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Updated 2 hours ago
Remember when automobile anti-theft alarms were new to the world? Back then we would, upon hearing that deliberate honking and those wailing sirens, react by searching for the source. Driven, in part by a sense of duty but, mostly out of curiosity, we would try to get a glimpse of the thief or maybe even prevent the theft.
But, time changes things. Nowadays when we are out and about and we hear that familiar noise we think or even say aloud — somebody shut that stupid thing up. What used to be a warning to which we reacted with curiosity, urgency and caring has become a barely tolerable annoyance.
Meanwhile in the home, many of us have developed a similar dislike for the smoke detectors we have in our kitchens. But, in our haste to end the ear splitting agony of that alarm we are often quick to disable the thing — a potentially deadly mistake.
Look, I get as hungry as anybody. I want to cook and eat and not be bothered with the screaming smoke detector. But I also want to do what I can to protect my home and family. In order to get the best of both worlds, I installed a battery operated smoke detector with a “Hush” button in my kitchen.
The “Hush” feature allows me to, at the touch of a button, enjoy an extended period of silence while leaving the working parts of the detector intact. If the smoke persists the alarm will eventually go off again but may be repeatedly hushed by simply retouching the button.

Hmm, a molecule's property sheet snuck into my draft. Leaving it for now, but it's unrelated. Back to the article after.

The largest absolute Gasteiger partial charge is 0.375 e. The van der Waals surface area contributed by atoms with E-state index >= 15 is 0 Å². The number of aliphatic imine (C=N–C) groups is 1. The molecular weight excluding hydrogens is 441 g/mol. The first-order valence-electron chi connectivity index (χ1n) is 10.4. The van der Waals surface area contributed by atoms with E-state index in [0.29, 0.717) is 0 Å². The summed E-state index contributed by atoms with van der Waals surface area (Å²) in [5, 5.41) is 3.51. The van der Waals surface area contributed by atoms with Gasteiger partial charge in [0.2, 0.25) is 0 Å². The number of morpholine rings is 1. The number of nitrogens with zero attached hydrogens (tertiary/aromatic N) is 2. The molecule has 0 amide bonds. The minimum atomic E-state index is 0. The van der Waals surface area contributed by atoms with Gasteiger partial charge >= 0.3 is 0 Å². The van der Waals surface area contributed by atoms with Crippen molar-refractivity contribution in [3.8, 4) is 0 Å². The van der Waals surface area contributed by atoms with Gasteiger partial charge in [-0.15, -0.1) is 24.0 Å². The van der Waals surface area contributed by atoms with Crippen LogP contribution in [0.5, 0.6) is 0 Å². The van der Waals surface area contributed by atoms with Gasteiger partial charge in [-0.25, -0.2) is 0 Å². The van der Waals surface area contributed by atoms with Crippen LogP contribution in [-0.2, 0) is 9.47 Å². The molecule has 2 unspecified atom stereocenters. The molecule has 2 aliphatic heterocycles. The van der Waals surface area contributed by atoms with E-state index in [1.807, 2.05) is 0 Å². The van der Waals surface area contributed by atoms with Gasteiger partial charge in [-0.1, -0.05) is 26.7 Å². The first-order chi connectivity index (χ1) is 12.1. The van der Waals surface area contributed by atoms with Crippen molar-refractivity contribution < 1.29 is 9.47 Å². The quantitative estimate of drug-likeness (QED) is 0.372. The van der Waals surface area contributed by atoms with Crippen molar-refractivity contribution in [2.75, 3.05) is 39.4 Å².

Installing the alarm is simple. I suggest placing it where it is relatively easy to reach, which will make hushing those nuisance alarms that much quicker. Always follow the manufacturers' recommendations when selecting proper placement and never be stingy on battery quality.
Do car alarms prevent theft? Who knows? My guess is that they might annoy a thief enough that he decides to go steal a car without an alarm, so there's that. But smoke detectors do, indeed, save lives and thanks to cool advancements like hush button technology, that lifesaving potential is even greater.
Ed Pfeifer is the owner of Pfeifer Hardware Inc., 300 Marshall Way, Mars and a freelance columnist for the Tribune-Review. If you have questions, call the store at 724-625-9090.
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